By Alec Smith
Business intelligence (BI) is not just a set of tools to analyze raw data to help make strategic and operational decisions. It is a framework that offers guidance in understanding what to look for in the volumes of disparate data. As a framework, BI is a continuous cycle of analysis, insight, action and measurement.
Analyzing a business is based on what we know and feel to be important while filtering out the aspects of the business not considered mission critical or detrimental to the growth of the organization. Deciding what is important is based on our understanding and assumptions of what is important to customers, supplies, competitors and employees. All of this knowledge is unique to a business and is an incredible resource when formulating a BI strategy. However, having such granular grassroots knowledge of the business can subconsciously limit the ability to see patterns obvious to others.
One of the benefits of BI reporting is performing ad hoc reporting by drilling down layers of data pivoting on the rows and columns. Such flexibility helps to open up your inquisitive nature to ask more questions that wouldn’t necessarily have been asked if such access to data wasn’t available. Effective analysis helps to understand the business better and challenge conventional wisdom and assumptions as well as what is considered to be the right analysis.
Insight comes in many forms. There are operational insights, such as determining the effect on production costs with the installation of new more energy efficient machines that have slightly lower production yields per unit of measure. There are strategic insights analyzing, for example, new market opportunities by conducting research on the barriers to entry. Insight is the intangible product of analysis developed from asking questions that only humans can ask. Computers can be used for the identification of patterns, but only humans can recognize what patterns are useful.
The issue with having insight is convincing others to believe or support the new perspective in order for the insight to be useful. As in life, anything new or different is slow to acceptance or given credibility. Well-organized business intelligence that supports the insight by providing clear data, patterns, logic, presentation (i.e. graphs, reports) and calculations are the drivers to help sell the new insight.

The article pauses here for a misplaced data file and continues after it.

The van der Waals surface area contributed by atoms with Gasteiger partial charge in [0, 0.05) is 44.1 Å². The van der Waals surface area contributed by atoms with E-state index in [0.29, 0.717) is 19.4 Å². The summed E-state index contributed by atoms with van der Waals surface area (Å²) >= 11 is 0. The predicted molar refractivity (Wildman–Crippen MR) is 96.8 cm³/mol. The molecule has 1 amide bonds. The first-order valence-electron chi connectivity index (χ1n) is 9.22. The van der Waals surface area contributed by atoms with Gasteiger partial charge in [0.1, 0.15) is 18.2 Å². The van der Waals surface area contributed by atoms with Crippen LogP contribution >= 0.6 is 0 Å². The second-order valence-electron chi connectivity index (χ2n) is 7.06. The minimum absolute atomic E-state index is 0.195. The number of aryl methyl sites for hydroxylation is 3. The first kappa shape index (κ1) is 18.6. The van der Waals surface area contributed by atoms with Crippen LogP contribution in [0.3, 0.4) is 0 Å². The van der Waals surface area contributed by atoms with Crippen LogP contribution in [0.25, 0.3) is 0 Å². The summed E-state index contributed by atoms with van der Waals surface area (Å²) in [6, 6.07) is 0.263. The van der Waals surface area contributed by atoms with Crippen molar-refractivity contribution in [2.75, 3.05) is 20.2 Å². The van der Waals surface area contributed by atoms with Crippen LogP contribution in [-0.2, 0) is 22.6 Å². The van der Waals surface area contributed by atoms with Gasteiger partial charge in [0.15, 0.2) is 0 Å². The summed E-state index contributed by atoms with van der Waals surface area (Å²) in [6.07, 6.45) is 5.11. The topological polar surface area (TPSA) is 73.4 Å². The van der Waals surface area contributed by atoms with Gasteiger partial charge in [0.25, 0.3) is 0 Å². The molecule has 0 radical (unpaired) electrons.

Once the analysis is done and the insight has been sold, the next process in the BI cycle is performing the action or decision-making. Well thought out decisions backed up by good analysis and insight gives confidence and courage to the proposed action. Otherwise, decisions not supported by quality analytics are made with overbearing safety measures or less dedication or commitment from the stakeholders. In addition, quality business intelligence delivered quickly improves the speed to action. Today’s organizations need to react more quickly, develop new approaches faster, conduct more agile R&D and get products and services to market faster than ever before. BI based decision making with faster access to information and feedback provides more opportunity for quicker prototyping and testing.
The reporting benefit that BI generates often creates the tendency to substantiate the BI results to quantitative standards. Business intelligence is hugely different from the traditional financial management and spending controls reporting. BI allows the setting of standards and benchmarks for monitoring performance and providing feedback in every functional area of the business using metrics that extend well beyond traditional financial measurements. BI tools are developed to measure what is considered important. The BI term for the most important measures is key performance indicators (KPIs). BI systems are designed to assimilate large amounts of complex data from disparate sources and then combine the data using complicated algorithms for allocating, aggregating and massaging the data. The result is consistent reporting on the metrics, ratios and business drivers that are the KPIs that managers need to understand, analyze and take action on. In a well designed and comprehensive BI solution, no functional area of the business is without its own set of KPIs. The goal is to have managers manage what is manageable and that is usually KPIs, not dollars.
A clearly defined BI cycle helps companies set goals, analyze the progress, gain insight, take action and measure the results. Business intelligence is a performance management framework that should continuously evolve as the organization matures and strives for competitive advantage.
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